From the 1980s onward, Kounellis continued to build his vocabulary of materials, introducing smoke, shelving units, trolleys, blockaded openings, mounds of coffee grounds, and coal, as well as other indicators of commerce, transportation, and economics. He also continued to experiment with and embrace elements of performance that brought the viewer into active connection with his work and the ideas of memory, history, language, and nature that were central to his oeuvre for over five decades. His profound career-long examination of the relationships between nature, culture, and humanity makes his work incredibly resonant in contemporary art dialogues and influential to generations of artists.

« The Arte Povera movement played a critical role in redefining artistic practice, with central figures like Jannis Kounellis breaking down boundaries and establishing new vocabularies through their experimentations with performance, installation, and found materials. These actions shaped contemporary art as we understand it and continue to influence the work of artists today,” said Mary Ceruti, the Walker’s Executive Director. “From its founding, the Walker has been committed to presenting daring work and championing visionary artists. This includes a long history of presenting and collecting the work of Arte Povera artists, and so it is deeply fitting that the first major U.S. show of Kounellis’s work in decades be organized and presented at the Walker. We are very much looking forward to engaging audiences with his poetic and compelling career, through the exhibition and catalogue.”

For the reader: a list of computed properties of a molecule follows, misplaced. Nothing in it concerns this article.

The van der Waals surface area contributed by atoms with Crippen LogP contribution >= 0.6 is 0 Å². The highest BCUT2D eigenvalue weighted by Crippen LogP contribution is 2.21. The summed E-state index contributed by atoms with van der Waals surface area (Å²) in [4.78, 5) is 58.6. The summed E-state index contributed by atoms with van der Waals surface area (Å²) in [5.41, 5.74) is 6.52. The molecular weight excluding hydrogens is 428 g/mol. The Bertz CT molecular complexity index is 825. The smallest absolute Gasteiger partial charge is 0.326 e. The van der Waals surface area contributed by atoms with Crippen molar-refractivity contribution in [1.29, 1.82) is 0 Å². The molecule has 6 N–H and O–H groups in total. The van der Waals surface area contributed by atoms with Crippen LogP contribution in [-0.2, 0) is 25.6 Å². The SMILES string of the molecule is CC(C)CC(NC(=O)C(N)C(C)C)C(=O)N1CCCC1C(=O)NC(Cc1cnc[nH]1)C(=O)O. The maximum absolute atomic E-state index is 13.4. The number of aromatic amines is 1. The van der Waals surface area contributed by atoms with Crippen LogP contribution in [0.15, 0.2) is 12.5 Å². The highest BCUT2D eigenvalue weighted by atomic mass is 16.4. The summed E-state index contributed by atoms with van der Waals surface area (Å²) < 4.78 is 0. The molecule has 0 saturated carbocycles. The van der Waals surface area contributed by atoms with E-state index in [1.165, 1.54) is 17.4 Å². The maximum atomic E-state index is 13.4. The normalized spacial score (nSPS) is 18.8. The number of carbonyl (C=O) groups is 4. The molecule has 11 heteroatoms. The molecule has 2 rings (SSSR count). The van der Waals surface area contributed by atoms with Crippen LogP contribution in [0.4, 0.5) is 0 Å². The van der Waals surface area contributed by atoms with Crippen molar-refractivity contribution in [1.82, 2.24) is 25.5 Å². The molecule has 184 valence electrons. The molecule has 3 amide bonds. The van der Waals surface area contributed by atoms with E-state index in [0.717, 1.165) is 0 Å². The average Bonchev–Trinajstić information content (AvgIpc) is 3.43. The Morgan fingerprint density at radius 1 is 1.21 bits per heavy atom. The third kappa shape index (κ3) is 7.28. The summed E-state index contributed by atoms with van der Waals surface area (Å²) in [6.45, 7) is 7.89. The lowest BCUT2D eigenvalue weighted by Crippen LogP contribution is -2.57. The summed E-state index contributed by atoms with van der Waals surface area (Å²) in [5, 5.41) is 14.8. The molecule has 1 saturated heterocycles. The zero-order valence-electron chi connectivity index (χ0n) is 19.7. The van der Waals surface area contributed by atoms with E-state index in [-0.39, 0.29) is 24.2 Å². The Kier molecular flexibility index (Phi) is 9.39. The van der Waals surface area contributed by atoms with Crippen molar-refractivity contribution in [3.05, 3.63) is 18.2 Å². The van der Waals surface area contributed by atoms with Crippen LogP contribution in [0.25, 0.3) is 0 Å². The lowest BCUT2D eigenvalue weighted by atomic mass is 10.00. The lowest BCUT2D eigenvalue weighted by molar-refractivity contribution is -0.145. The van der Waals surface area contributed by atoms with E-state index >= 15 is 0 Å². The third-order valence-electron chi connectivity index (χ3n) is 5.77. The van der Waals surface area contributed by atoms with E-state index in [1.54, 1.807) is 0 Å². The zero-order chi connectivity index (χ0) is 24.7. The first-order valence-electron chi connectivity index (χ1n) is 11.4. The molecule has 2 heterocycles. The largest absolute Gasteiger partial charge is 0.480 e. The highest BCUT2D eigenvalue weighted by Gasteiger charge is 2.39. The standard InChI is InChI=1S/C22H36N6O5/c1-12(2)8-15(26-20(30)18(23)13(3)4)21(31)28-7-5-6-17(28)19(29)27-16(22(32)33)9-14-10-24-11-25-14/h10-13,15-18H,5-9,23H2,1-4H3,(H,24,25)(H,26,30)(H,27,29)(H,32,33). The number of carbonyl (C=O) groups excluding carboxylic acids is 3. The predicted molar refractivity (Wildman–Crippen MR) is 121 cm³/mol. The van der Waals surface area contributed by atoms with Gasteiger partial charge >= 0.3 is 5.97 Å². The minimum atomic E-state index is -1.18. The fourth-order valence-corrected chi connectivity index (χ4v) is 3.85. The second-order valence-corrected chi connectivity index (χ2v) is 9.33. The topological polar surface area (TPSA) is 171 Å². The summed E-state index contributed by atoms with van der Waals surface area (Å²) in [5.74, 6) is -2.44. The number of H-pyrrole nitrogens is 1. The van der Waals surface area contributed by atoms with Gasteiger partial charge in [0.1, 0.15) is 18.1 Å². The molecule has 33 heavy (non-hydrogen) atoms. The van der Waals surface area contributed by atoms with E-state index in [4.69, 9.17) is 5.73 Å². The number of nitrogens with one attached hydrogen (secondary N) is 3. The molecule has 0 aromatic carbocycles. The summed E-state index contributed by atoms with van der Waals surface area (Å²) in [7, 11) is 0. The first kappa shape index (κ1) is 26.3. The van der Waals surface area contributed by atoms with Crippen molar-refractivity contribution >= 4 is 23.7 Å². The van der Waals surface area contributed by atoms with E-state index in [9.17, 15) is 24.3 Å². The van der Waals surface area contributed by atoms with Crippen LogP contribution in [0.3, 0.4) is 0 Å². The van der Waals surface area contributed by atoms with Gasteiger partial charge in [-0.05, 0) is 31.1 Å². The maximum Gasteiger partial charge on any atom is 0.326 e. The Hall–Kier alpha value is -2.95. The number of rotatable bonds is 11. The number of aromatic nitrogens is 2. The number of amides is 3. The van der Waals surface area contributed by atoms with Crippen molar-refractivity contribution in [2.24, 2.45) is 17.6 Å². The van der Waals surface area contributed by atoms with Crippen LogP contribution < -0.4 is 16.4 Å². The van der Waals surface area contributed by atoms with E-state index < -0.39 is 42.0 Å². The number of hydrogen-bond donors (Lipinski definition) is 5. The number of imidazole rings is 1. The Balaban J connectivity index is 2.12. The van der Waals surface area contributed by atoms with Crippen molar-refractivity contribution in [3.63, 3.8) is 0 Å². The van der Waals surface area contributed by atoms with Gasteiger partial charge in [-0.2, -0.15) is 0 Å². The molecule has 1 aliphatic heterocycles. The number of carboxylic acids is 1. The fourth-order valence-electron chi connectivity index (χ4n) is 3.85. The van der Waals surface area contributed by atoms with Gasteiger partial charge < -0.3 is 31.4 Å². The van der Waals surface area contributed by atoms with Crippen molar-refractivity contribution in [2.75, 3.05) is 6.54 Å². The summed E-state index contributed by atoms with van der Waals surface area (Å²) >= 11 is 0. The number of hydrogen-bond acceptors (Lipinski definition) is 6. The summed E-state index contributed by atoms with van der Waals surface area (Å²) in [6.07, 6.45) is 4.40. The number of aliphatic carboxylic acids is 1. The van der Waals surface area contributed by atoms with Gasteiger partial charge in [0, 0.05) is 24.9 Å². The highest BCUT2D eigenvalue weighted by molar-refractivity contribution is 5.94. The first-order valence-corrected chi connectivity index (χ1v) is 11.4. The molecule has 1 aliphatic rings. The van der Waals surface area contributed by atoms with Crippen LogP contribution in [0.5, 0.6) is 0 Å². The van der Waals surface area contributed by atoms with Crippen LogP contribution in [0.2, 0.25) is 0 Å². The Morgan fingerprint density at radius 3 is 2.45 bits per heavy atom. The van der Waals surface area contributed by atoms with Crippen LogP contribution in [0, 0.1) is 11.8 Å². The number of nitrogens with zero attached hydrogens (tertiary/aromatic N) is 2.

The exhibition, co-organized with Museo Jumex in Mexico City, is curated by Vincenzo de Bellis, the Walker’s former curator and associate director of programs, Visual Arts, who worked actively with the Estate of Jannis Kounellis and Archivio Kounellis to assemble an exhibition rich in both iconic and rarely exhibited works, making it one of the most comprehensive showings of the artist’s work to-date. The exhibition was further supported by William Hernández Luege, curatorial assistant at the Walker. At Museo Jumex in Mexico City, the exhibition is curated by Kit Hammonds, the museum’s chief curator.


Jannis Kounellis in Six Acts is accompanied by a major publication, the first comprehensive assessment of the artist’s work to be assembled by a U.S. museum. The richly illustrated volume, which contains many never-published archival materials such as personal photographs and unpublished artists texts, is produced by the Walker’s award-winning design studio. The catalogue features essays by exhibition curator Vincenzo de Bellis; Ara H. Merjian, professor of Italian Studies at New York University; Claire Gilman, chief curator at the Drawing Center, New York; and Kit Hammonds, chief curator at Museo Jumex, Mexico City; as well as a selection of the artist’s writings, selected by Archivio Kounellis president Michelle Coudray and edited by Walker curatorial assistant William Hernández Luege.

Jannis Kounellis, Lunedi, Martedi, Mercoledi – Photo: Courtesy Walker Art Center, Minneapolis. ©2022 Artists Rights Society (ARS), New York / SIAE, Rome.